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How to keep your site secure


Keeping your WordPress website secure is an important part of running an online business or blog.  Many of our customers are concerned about keeping their site secure but don’t know what steps to take.  There are a few very simple things you can do to keep your site secure, much of which is just good practice as you build your blogging behavior or routine.  Really, keeping your site secure is just risk management . . . there is nothing you can really do to guarantee your site is totally secure, it is an ongoing practice.

So here goes . . . the following are things you can do – or NOT do – to keep your WordPress site secure:

Keep everything up to date

It is important to keep WordPress, Genesis, Plugins and your theme up to date.  If you are wondering how to update your Restored316 theme, you can read about that here.  The WordPress updates are often a bug and security fixes and you don’t want to miss out on that!

Delete any plugins you aren’t actively using

Plugins can create all sorts of issues if you are not careful to update them.  Any plugins you are not actively using should be deactivated and removed.  You can always add a plugin back in and that is a better idea than to let it grow old and out of date on your site.

Delete any themes you are not actively using

You can leave a standard WordPress theme installed or any others for that matter, but if you do, make sure you keep them updated as well.  Be sure you don’t delete Genesis! Even though it isn’t “active” doesn’t mean it’s not being used.

Only download plugins from well-known sources

When I select a plugin I look at how many times the plugin has been downloaded and when it was last updated.  It is important to find plugins that are created and supported by developers that are ‘in the game’ and are not going anywhere and will continue to update their product.

Don’t use ADMIN as your username

This is probably one of the biggest mistakes I see!  Never use admin or any other easily guessable username.  If you can not come up with a good username for your WordPress login choose your email rather than admin. If you are using admin as your username, use our instructions here to change it to a more secure username.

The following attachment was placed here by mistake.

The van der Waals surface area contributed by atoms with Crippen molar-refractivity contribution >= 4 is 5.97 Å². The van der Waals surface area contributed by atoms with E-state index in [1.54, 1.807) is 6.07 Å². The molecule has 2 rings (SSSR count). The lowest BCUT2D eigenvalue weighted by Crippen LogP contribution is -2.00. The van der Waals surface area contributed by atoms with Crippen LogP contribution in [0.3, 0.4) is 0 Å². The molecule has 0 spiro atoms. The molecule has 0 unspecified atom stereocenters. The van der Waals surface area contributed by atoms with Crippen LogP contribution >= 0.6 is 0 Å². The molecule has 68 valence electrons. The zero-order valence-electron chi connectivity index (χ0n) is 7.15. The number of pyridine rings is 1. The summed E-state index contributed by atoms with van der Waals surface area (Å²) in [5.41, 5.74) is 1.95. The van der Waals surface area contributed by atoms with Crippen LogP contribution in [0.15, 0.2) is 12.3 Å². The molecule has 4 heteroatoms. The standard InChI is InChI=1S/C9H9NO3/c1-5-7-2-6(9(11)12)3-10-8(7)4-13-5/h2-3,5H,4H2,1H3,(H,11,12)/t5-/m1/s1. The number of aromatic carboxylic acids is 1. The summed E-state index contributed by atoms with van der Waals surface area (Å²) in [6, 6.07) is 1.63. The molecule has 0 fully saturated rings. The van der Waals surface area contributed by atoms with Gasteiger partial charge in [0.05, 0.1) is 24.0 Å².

Change your password often

There are password generators available like 1password which I know Lauren highly recommends.   You don’t have to go that route, but make sure you use a good mixture of characters, numbers and special characters.

Make sure you are deleting Spammy comments

You must use something to filter out the spam comments you will receive.  Comments are one way for hackers to attach bad scripts into your site.  We like to use spam destroyer, but there are several good plugins available that will help reduce the amount of spam comments you will need to moderate.

Choose the best hosting you can afford

Security venerability can often come from the host itself!  Be sure to use a reputable hosting company that has a team in place that will take care of any issues in a timely manner.  Restored316 recommends SiteGround or WPEngine

Backup your site

It is a good idea to take regular backups of your site.  This plugin works well for backups.  It is also a good idea to have a plan as to how to recover your site if it is compromised.  Here is a good source of information regarding backups.

There you go!  Don’t fear losing all your hard work and time you have spent building your website . . . Follow those 9 things and you can rest easy knowing you are more secure and that you have a backup plan if something does happen to your site.


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  1. Great post. Thank you. Sadly, I was recently hacked. With Gator and thought they were providing security. They say it was cancelled, but it was still part of my bill (no credit). I found a good company to clean and provide security, but know I need to migrate. Thus perfect timing for your post.


  2. My site was recently hacked as well. 🙁 My site was still live and working but embedded with viagara links by some black hat SEO type of malware! I am definitely more cautious now and think your article does a great job summarizing the main things everyone can do to minimize their chance of getting hacked.

    Regarding the spam comments…I currently use the Akismet plugin to filter out spam comments. Akismet puts them in a junk folder and I’ve never thought more about it. Should I be emptying this folder regularly? I guess I assumed they were doing enough to get rid of the comments but didn’t think of them from a malware perspective. Is there more I need to be doing in your opinion?

    Thanks! 🙂

    1. Hi Amy,

      Ugh! I’m so sorry you were hacked.. that is never any fun at all!

      Regarding the comments, Akismet will filter all the comments and put them in the spam folder. However they do remain in that spam folder until you go physically delete them. Maybe put a reminder on your calendar for once or twice a month to go and hit the empty spam button.

  3. Hi Stephanie,
    great article, I made the setup for the Backup on Google Drive and the link with the explanation was very clear and the UpdraftPlus plugin works fine. Today right now I1m not online, but already have my backup! 😉
    Thanks for taking care of us!!!!!

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